"So you have got layers and layers of redundant, ineffective, sometimes successful ways of interacting with our customers," said English.
According to him, the results framework and a data-driven approach is about setting the government in the right direction and within several areas, including the likes of education, health and social welfare, getting to a point where the customer is better understood.
"In terms of structure, some of the features of recent change include the move to integrate data, including linking data by name and birth date across all the information silos. We are also working on much more integration with the research community.
"I would also like to enable a budget that is directed to the customers. It should reflect on allocation of resources around them, but not around the delivery units who have completely dominated how we use your resources.
"That is the power that data gives us and over time that is going to be make dramatic shifts to the way governments do their business because decision makers called ministers can know a hell of a lot more and understand that what they are trying to do is not controlled by the entities that sit between us and the customer," said English.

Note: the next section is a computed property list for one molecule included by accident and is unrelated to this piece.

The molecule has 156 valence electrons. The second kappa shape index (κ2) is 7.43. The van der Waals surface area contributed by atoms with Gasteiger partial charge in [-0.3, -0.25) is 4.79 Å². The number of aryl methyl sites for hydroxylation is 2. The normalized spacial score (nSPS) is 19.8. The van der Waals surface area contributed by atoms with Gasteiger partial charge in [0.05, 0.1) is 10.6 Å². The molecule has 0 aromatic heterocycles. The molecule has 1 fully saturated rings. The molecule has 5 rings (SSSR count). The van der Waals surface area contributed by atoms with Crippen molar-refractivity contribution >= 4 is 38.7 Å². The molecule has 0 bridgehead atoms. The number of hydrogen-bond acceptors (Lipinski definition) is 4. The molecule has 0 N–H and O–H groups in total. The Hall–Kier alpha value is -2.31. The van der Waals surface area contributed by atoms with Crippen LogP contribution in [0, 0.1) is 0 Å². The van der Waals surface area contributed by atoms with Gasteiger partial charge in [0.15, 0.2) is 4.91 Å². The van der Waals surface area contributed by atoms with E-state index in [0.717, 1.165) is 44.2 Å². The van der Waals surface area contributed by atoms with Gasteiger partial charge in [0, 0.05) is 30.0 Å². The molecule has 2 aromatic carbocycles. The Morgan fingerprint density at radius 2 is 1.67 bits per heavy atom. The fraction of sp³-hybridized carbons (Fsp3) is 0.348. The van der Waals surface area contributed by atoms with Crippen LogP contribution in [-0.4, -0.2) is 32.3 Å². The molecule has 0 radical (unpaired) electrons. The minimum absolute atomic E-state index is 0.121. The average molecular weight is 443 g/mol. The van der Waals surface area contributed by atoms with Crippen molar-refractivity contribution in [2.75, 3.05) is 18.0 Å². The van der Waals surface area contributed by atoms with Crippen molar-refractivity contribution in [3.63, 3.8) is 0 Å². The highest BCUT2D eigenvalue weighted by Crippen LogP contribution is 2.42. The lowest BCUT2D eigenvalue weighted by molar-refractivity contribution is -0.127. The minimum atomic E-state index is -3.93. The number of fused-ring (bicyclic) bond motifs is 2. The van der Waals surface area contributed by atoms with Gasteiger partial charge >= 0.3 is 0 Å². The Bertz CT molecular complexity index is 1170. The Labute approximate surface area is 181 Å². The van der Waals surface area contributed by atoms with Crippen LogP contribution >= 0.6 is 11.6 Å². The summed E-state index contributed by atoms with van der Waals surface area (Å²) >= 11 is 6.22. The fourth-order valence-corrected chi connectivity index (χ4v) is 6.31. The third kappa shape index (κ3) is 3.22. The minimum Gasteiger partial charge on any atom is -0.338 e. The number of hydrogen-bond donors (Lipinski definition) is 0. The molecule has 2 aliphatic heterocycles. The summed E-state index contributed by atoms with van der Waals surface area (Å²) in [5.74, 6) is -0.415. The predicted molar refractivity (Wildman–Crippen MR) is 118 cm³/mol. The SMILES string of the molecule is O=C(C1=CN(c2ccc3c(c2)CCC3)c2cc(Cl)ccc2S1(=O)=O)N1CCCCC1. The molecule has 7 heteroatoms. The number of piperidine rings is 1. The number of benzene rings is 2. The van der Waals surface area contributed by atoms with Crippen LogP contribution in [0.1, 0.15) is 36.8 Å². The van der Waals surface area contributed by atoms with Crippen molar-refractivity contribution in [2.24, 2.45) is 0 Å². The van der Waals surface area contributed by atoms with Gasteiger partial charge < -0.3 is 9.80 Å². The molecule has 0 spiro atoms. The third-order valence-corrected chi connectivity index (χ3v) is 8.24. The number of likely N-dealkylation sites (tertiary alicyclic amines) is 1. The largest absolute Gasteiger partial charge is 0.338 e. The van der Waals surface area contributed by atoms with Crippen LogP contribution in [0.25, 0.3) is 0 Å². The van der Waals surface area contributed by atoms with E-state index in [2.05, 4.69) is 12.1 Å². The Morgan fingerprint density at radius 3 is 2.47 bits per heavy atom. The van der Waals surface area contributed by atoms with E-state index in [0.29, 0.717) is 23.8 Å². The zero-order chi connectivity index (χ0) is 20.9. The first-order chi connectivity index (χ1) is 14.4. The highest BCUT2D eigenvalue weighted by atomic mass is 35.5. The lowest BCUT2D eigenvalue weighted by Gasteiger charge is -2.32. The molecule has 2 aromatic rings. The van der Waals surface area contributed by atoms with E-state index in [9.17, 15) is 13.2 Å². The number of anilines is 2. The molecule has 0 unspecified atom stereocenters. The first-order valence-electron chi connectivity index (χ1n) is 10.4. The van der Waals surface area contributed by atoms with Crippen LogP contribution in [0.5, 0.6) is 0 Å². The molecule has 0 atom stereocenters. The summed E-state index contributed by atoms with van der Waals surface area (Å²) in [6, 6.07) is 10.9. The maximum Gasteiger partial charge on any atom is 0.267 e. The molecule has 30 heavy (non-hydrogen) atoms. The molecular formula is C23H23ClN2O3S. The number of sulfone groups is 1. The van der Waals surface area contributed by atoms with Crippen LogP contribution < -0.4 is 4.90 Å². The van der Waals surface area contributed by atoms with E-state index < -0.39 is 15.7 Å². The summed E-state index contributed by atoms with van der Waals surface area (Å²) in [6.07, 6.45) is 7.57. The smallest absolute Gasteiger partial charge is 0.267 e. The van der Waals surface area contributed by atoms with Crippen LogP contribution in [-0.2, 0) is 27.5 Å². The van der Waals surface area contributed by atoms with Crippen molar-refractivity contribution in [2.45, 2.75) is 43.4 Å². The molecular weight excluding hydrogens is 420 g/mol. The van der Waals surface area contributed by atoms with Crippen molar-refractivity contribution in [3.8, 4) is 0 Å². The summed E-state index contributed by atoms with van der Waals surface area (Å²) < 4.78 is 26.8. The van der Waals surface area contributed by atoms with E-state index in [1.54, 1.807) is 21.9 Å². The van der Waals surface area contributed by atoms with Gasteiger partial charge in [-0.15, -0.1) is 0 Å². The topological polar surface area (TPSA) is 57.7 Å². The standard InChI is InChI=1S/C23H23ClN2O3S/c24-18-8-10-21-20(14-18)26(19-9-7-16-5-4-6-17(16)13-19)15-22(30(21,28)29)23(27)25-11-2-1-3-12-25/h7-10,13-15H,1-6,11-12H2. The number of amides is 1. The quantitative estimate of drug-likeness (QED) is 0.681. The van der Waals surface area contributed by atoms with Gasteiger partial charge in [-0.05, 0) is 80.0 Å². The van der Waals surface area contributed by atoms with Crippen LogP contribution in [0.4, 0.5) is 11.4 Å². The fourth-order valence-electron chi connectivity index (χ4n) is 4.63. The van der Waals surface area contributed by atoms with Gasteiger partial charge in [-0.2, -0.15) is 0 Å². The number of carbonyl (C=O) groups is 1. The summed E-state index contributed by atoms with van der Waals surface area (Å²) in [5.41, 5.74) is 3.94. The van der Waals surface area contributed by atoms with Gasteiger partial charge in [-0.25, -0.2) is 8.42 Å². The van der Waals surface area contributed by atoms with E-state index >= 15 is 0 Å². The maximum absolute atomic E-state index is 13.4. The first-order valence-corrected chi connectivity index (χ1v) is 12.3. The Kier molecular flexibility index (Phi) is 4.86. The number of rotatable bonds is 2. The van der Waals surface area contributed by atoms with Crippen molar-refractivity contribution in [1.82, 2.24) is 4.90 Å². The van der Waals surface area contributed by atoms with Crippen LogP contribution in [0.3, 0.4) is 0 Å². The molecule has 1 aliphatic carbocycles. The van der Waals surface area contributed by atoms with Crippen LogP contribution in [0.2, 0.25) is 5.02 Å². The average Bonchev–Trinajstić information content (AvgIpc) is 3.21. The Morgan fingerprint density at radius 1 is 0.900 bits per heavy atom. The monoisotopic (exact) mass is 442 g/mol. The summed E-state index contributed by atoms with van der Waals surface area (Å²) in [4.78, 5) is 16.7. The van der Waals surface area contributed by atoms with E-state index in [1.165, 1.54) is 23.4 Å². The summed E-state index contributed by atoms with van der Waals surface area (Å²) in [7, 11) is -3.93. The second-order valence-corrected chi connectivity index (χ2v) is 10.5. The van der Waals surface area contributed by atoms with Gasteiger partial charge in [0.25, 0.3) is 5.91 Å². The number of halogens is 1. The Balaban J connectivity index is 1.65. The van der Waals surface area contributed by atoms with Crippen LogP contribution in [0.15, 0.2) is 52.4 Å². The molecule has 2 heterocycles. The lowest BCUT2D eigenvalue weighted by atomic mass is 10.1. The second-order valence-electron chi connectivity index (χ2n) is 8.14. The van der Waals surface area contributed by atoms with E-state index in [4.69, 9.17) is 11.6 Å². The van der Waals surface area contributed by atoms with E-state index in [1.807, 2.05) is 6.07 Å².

The Auckland event featured NZDFF members as well, who took part in a panel discussion on the future of data and analytics in the country.
The NZDFF's main objective is to stimulate open public discussion about the future of data use and sharing in NZ. The NZDFF will remain active till the 30th of June, and is inviting participation and comment from Kiwis here.
Sign up for Computerworld eNewsletters.